• Evil Counterpart: Moffat's reinvention of the Great Intelligence is a dark mirror of the Doctor, taking young "companions" it manipulates and feeds on for its own ends.
  • Evil Is Hammy: In "The Snowmen", Ian McKellen's portrayal sees the Great Intelligence pile on a bit of ham, although afterwards, Richard E. Grant sticks to a cold-blooded, Soft-Spoken Sadist performance.
  • Evil Is Petty: To take revenge on the Doctor for his interference in his plans, the Great Intelligence tries to avert every single one of the Doctor's victories throughout his life, not caring in the least that he's destroying himself in the process, or that doing so will mean the end of time and reality themselves.
  • Evil Sounds Deep: Ian McKellen's portrayal has a deep, booming voice.
  • Evil Has Good Taste: Likes wearing Victorian-era dress suits. Its minions in "The Bells of Saint John" and "The Name of the Doctor" also dress in nice suits.
  • Faux Affably Evil: The very image of a polite Victorian gentlemen. Doesn't stop him from eating human minds and treating his minions like dirt.
  • Have We Met Yet?: Meets the Eleventh Doctor, the Second Doctor (twice) and... well, then things get really, really complicated as he is ripped into a million pieces across the Doctor's entire timeline.
  • Hell-Bent for Leather: Wears very stylish leather gloves, and makes a point of grabbing the Doctor's face with them.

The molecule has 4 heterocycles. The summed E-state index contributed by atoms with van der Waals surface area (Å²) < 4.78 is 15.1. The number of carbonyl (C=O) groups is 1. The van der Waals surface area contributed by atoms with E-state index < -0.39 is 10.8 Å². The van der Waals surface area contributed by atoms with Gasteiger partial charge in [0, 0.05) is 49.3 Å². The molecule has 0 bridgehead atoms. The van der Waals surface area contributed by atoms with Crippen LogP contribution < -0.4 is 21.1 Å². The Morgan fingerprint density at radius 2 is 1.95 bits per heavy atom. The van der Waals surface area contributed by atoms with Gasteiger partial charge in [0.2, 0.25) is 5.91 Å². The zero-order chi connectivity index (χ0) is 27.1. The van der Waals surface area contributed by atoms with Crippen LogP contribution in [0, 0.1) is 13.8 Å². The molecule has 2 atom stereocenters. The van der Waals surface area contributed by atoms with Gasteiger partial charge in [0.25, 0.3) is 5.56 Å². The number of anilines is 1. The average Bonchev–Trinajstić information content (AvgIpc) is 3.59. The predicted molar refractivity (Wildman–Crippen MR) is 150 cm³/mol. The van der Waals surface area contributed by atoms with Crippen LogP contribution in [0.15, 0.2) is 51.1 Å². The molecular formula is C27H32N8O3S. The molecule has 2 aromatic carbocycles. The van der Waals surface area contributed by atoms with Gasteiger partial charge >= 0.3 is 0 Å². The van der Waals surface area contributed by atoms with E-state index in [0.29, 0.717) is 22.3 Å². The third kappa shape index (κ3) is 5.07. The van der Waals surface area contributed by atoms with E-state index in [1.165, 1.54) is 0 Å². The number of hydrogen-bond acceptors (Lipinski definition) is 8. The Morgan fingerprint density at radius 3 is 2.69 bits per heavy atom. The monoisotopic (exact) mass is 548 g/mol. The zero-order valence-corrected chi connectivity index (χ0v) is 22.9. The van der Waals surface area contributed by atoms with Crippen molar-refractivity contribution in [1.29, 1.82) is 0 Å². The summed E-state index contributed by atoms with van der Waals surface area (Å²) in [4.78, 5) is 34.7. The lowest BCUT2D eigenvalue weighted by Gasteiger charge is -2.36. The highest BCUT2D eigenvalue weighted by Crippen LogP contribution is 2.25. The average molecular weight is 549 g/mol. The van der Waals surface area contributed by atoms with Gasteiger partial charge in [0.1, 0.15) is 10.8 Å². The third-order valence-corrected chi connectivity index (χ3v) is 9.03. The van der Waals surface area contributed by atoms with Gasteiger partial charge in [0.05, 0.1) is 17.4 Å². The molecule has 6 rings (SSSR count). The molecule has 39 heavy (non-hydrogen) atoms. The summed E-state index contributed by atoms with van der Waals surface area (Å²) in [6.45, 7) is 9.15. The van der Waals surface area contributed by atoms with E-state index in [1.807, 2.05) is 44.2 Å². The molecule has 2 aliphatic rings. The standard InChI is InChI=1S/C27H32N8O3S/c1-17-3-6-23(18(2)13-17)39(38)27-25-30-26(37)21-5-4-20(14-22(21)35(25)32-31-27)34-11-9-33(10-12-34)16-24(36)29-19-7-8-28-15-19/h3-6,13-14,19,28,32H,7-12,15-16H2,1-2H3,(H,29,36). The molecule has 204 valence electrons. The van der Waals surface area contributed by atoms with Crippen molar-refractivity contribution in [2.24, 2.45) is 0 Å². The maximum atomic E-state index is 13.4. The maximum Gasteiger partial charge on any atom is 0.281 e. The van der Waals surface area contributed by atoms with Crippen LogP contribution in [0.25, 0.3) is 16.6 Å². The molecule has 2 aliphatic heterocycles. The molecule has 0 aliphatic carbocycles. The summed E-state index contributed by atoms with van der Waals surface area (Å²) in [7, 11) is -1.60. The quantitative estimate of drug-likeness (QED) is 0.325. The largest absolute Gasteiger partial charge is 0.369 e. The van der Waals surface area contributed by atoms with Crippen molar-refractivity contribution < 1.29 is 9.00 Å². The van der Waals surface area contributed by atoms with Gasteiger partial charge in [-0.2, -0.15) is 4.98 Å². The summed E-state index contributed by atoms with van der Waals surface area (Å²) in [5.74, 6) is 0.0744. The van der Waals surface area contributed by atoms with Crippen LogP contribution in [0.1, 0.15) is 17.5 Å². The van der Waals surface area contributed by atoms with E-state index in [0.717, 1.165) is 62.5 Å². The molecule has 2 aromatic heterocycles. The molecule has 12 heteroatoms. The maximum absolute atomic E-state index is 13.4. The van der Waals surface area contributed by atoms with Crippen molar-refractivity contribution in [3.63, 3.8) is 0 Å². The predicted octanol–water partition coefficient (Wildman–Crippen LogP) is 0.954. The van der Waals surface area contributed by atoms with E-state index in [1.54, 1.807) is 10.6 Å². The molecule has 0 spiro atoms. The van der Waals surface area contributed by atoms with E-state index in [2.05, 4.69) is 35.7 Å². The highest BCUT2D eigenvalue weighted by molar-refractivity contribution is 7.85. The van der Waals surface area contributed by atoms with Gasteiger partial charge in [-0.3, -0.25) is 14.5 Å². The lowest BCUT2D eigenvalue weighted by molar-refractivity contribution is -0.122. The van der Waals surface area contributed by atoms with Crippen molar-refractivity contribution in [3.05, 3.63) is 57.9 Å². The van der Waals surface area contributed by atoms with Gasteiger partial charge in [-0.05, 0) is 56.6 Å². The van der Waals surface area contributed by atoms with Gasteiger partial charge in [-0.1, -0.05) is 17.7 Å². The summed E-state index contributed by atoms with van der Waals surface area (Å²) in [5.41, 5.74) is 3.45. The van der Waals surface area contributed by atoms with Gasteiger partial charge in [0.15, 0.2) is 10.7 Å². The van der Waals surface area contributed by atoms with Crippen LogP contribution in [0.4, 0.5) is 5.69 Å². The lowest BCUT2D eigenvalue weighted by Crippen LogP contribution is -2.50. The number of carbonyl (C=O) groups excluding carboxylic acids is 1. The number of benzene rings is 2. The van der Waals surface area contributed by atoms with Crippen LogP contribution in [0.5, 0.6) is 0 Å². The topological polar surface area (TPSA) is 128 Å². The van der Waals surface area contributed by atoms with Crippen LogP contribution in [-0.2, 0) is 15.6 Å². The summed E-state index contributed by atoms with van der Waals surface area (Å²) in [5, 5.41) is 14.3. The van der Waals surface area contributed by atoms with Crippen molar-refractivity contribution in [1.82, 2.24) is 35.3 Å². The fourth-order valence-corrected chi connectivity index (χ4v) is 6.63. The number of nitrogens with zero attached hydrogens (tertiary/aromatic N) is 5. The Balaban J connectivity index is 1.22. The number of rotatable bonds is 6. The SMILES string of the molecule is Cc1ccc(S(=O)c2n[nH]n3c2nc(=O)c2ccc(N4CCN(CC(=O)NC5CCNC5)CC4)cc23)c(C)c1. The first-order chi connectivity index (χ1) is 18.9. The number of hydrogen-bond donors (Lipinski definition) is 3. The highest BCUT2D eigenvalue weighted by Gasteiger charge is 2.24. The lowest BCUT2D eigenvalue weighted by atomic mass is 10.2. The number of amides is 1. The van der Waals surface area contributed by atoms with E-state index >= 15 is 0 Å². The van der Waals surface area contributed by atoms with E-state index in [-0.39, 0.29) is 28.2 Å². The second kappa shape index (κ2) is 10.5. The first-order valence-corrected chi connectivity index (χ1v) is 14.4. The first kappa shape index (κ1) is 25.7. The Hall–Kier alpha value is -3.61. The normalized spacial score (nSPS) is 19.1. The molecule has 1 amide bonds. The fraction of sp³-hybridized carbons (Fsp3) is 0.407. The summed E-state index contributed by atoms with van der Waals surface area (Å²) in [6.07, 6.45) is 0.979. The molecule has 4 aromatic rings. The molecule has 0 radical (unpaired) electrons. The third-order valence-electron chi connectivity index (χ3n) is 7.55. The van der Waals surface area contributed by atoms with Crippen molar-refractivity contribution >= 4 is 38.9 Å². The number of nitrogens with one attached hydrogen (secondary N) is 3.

• I Am Legion: Often refers to itself in the plural.
  • Internal Homage: To the Expanded Universe novel Unnatural History, in which the Doctor’s lifeline becomes a scar woven through space and time, which the villain — dressed as a Victorian undertaker — is going to attempt to use to rewrite his life, until the Doctor’s companion (who he’s met before in a different version) saves the day by leaping into it at the cost of her own existence.
  • Interim Villain: The Great Intelligence was the Big Bad for Series 7, the only season of the Eleventh Doctor's tenure without the Silence.
  • It's All About Me: The (self-described) Great Intelligence devours human minds, uses people up and tosses them aside, and shamelessly kills innocent people for the sake of his own selfish goals. He's even fine with reversing all of the Doctor's victories, endangering all of time and space, to end his own life (because he's tired of it) and to avenge himself upon the Doctor.
  • Living Dream: "The Snowmen" suggests the Intelligence is the "darkest dreams" of a lonely, hateful man come to life. Dr. Simeon had his subconscious mind mirrored by alien snow which is implied in the Expanded Universe to be Yog-Sothoth. The Great Intelligence is later forced to separate from Dr. Simeon and possess Yog-Sothoth/the alien snow due to Dr. Simeon having his memories erased, and is later stripped even of Yog-Sothoth when the tears of an entire family take over the Outer God converting him into tears, thus leaving Dr. Simeon's subconscious mind as a being of pure intelligence.